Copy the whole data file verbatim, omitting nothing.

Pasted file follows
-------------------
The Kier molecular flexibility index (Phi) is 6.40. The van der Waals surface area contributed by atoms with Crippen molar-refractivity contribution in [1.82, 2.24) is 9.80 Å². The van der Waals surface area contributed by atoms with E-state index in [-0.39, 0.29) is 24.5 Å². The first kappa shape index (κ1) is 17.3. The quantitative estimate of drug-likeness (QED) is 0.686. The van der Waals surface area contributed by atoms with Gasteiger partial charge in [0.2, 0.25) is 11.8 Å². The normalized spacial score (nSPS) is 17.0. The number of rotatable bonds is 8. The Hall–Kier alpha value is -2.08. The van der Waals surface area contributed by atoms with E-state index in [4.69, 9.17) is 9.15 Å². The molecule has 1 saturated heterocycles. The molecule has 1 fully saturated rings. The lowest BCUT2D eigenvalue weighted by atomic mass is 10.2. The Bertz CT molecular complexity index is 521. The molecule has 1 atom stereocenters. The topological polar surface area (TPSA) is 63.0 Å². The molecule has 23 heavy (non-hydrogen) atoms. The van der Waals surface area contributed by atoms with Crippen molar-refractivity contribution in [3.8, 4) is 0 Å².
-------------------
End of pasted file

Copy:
The Kier molecular flexibility index (Phi) is 6.40. The van der Waals surface area contributed by atoms with Crippen molar-refractivity contribution in [1.82, 2.24) is 9.80 Å². The van der Waals surface area contributed by atoms with E-state index in [-0.39, 0.29) is 24.5 Å². The first kappa shape index (κ1) is 17.3. The quantitative estimate of drug-likeness (QED) is 0.686. The van der Waals surface area contributed by atoms with Gasteiger partial charge in [0.2, 0.25) is 11.8 Å². The normalized spacial score (nSPS) is 17.0. The number of rotatable bonds is 8. The Hall–Kier alpha value is -2.08. The van der Waals surface area contributed by atoms with E-state index in [4.69, 9.17) is 9.15 Å². The molecule has 1 saturated heterocycles. The molecule has 1 fully saturated rings. The lowest BCUT2D eigenvalue weighted by atomic mass is 10.2. The Bertz CT molecular complexity index is 521. The molecule has 1 atom stereocenters. The topological polar surface area (TPSA) is 63.0 Å². The molecule has 23 heavy (non-hydrogen) atoms. The van der Waals surface area contributed by atoms with Crippen molar-refractivity contribution in [3.8, 4) is 0 Å².